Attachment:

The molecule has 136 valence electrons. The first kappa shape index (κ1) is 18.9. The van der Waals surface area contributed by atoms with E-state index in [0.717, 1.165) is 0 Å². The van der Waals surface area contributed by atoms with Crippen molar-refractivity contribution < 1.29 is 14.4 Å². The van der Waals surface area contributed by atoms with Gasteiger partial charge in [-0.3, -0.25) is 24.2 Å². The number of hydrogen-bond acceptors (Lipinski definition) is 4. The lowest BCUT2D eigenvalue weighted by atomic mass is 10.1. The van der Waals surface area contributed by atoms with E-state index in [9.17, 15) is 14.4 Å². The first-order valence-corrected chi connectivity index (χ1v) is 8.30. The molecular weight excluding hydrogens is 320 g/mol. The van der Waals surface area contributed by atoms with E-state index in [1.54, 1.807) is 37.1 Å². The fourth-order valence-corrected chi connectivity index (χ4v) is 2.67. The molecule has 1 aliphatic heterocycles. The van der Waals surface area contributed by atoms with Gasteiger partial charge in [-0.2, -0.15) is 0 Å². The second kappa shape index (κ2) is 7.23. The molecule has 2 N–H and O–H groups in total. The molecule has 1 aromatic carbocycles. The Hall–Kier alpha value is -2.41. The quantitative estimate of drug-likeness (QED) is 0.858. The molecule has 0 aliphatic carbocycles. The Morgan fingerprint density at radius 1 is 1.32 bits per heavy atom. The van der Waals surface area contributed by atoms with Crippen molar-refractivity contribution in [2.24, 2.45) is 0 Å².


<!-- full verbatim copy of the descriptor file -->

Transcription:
The molecule has 136 valence electrons. The first kappa shape index (κ1) is 18.9. The van der Waals surface area contributed by atoms with E-state index in [0.717, 1.165) is 0 Å². The van der Waals surface area contributed by atoms with Crippen molar-refractivity contribution < 1.29 is 14.4 Å². The van der Waals surface area contributed by atoms with Gasteiger partial charge in [-0.3, -0.25) is 24.2 Å². The number of hydrogen-bond acceptors (Lipinski definition) is 4. The lowest BCUT2D eigenvalue weighted by atomic mass is 10.1. The van der Waals surface area contributed by atoms with E-state index in [9.17, 15) is 14.4 Å². The first-order valence-corrected chi connectivity index (χ1v) is 8.30. The molecular weight excluding hydrogens is 320 g/mol. The van der Waals surface area contributed by atoms with E-state index in [1.54, 1.807) is 37.1 Å². The fourth-order valence-corrected chi connectivity index (χ4v) is 2.67. The molecule has 1 aliphatic heterocycles. The van der Waals surface area contributed by atoms with Gasteiger partial charge in [-0.2, -0.15) is 0 Å². The second kappa shape index (κ2) is 7.23. The molecule has 2 N–H and O–H groups in total. The molecule has 1 aromatic carbocycles. The Hall–Kier alpha value is -2.41. The quantitative estimate of drug-likeness (QED) is 0.858. The molecule has 0 aliphatic carbocycles. The Morgan fingerprint density at radius 1 is 1.32 bits per heavy atom. The van der Waals surface area contributed by atoms with Crippen molar-refractivity contribution in [2.24, 2.45) is 0 Å².